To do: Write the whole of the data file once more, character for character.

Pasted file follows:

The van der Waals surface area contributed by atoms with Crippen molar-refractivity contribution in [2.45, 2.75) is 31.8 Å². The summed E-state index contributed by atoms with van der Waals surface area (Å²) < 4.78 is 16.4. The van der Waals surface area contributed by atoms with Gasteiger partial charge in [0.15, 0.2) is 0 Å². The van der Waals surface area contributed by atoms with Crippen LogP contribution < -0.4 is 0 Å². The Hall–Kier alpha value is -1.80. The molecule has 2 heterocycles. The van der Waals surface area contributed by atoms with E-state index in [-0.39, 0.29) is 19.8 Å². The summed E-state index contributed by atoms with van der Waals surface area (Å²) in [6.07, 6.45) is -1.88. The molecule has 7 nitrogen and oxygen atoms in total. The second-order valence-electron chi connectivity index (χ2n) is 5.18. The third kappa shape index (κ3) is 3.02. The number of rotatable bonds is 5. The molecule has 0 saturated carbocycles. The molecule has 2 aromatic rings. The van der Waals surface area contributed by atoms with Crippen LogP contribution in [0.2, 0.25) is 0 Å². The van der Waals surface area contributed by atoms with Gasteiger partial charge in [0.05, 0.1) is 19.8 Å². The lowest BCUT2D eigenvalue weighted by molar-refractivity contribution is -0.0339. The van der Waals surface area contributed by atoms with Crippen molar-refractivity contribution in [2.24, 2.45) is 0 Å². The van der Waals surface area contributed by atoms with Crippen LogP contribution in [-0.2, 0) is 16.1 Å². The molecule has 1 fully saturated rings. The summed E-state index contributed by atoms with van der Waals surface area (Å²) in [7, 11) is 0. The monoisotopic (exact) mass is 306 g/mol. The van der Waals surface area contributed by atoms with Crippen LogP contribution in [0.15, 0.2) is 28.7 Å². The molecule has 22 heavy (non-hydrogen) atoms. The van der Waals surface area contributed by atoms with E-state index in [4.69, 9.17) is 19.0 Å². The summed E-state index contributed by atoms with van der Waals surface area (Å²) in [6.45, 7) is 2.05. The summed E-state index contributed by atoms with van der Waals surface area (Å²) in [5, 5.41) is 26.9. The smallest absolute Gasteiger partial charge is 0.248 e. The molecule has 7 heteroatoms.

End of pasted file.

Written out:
The van der Waals surface area contributed by atoms with Crippen molar-refractivity contribution in [2.45, 2.75) is 31.8 Å². The summed E-state index contributed by atoms with van der Waals surface area (Å²) < 4.78 is 16.4. The van der Waals surface area contributed by atoms with Gasteiger partial charge in [0.15, 0.2) is 0 Å². The van der Waals surface area contributed by atoms with Crippen LogP contribution < -0.4 is 0 Å². The Hall–Kier alpha value is -1.80. The molecule has 2 heterocycles. The van der Waals surface area contributed by atoms with E-state index in [-0.39, 0.29) is 19.8 Å². The summed E-state index contributed by atoms with van der Waals surface area (Å²) in [6.07, 6.45) is -1.88. The molecule has 7 nitrogen and oxygen atoms in total. The second-order valence-electron chi connectivity index (χ2n) is 5.18. The third kappa shape index (κ3) is 3.02. The number of rotatable bonds is 5. The molecule has 0 saturated carbocycles. The molecule has 2 aromatic rings. The van der Waals surface area contributed by atoms with Crippen LogP contribution in [0.2, 0.25) is 0 Å². The van der Waals surface area contributed by atoms with Gasteiger partial charge in [0.05, 0.1) is 19.8 Å². The lowest BCUT2D eigenvalue weighted by molar-refractivity contribution is -0.0339. The van der Waals surface area contributed by atoms with Crippen molar-refractivity contribution in [2.24, 2.45) is 0 Å². The van der Waals surface area contributed by atoms with Crippen LogP contribution in [-0.2, 0) is 16.1 Å². The molecule has 1 fully saturated rings. The summed E-state index contributed by atoms with van der Waals surface area (Å²) in [7, 11) is 0. The monoisotopic (exact) mass is 306 g/mol. The van der Waals surface area contributed by atoms with Crippen LogP contribution in [0.15, 0.2) is 28.7 Å². The molecule has 22 heavy (non-hydrogen) atoms. The van der Waals surface area contributed by atoms with E-state index in [4.69, 9.17) is 19.0 Å². The summed E-state index contributed by atoms with van der Waals surface area (Å²) in [6.45, 7) is 2.05. The summed E-state index contributed by atoms with van der Waals surface area (Å²) in [5, 5.41) is 26.9. The smallest absolute Gasteiger partial charge is 0.248 e. The molecule has 7 heteroatoms.